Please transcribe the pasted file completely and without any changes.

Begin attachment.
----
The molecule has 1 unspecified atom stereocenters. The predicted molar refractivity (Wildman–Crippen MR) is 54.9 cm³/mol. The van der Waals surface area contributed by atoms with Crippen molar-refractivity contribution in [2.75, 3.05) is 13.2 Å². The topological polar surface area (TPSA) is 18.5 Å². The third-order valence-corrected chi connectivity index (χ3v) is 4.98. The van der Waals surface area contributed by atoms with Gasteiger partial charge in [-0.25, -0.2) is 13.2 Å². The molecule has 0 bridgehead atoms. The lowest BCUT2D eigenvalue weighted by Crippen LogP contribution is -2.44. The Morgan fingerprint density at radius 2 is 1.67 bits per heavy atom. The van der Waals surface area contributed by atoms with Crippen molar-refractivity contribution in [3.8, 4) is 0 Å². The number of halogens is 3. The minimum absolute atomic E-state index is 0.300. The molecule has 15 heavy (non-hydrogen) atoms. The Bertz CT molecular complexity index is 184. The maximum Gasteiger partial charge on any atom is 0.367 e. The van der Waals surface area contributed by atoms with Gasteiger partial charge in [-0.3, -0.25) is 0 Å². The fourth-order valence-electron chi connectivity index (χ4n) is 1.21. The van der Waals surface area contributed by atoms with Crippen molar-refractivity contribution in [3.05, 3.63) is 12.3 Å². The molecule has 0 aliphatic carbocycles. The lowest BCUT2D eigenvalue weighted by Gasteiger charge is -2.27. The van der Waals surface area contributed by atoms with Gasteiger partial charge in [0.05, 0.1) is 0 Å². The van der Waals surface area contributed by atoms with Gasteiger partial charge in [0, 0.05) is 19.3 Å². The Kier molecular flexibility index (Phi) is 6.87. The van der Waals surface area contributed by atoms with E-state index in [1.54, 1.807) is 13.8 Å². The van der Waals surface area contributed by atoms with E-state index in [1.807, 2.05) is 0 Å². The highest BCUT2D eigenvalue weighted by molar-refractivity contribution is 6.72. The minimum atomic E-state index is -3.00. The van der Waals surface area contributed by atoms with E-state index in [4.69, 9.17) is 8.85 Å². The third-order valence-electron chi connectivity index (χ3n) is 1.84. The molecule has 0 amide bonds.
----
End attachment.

The molecule has 1 unspecified atom stereocenters. The predicted molar refractivity (Wildman–Crippen MR) is 54.9 cm³/mol. The van der Waals surface area contributed by atoms with Crippen molar-refractivity contribution in [2.75, 3.05) is 13.2 Å². The topological polar surface area (TPSA) is 18.5 Å². The third-order valence-corrected chi connectivity index (χ3v) is 4.98. The van der Waals surface area contributed by atoms with Gasteiger partial charge in [-0.25, -0.2) is 13.2 Å². The molecule has 0 bridgehead atoms. The lowest BCUT2D eigenvalue weighted by Crippen LogP contribution is -2.44. The Morgan fingerprint density at radius 2 is 1.67 bits per heavy atom. The van der Waals surface area contributed by atoms with Crippen molar-refractivity contribution in [3.8, 4) is 0 Å². The number of halogens is 3. The minimum absolute atomic E-state index is 0.300. The molecule has 15 heavy (non-hydrogen) atoms. The Bertz CT molecular complexity index is 184. The maximum Gasteiger partial charge on any atom is 0.367 e. The van der Waals surface area contributed by atoms with Gasteiger partial charge in [-0.3, -0.25) is 0 Å². The fourth-order valence-electron chi connectivity index (χ4n) is 1.21. The van der Waals surface area contributed by atoms with Crippen molar-refractivity contribution in [3.05, 3.63) is 12.3 Å². The molecule has 0 aliphatic carbocycles. The lowest BCUT2D eigenvalue weighted by Gasteiger charge is -2.27. The van der Waals surface area contributed by atoms with Gasteiger partial charge in [0.05, 0.1) is 0 Å². The van der Waals surface area contributed by atoms with Gasteiger partial charge in [0, 0.05) is 19.3 Å². The Kier molecular flexibility index (Phi) is 6.87. The van der Waals surface area contributed by atoms with E-state index in [1.54, 1.807) is 13.8 Å². The van der Waals surface area contributed by atoms with E-state index in [1.807, 2.05) is 0 Å². The highest BCUT2D eigenvalue weighted by molar-refractivity contribution is 6.72. The minimum atomic E-state index is -3.00. The van der Waals surface area contributed by atoms with E-state index in [4.69, 9.17) is 8.85 Å². The third-order valence-electron chi connectivity index (χ3n) is 1.84. The molecule has 0 amide bonds.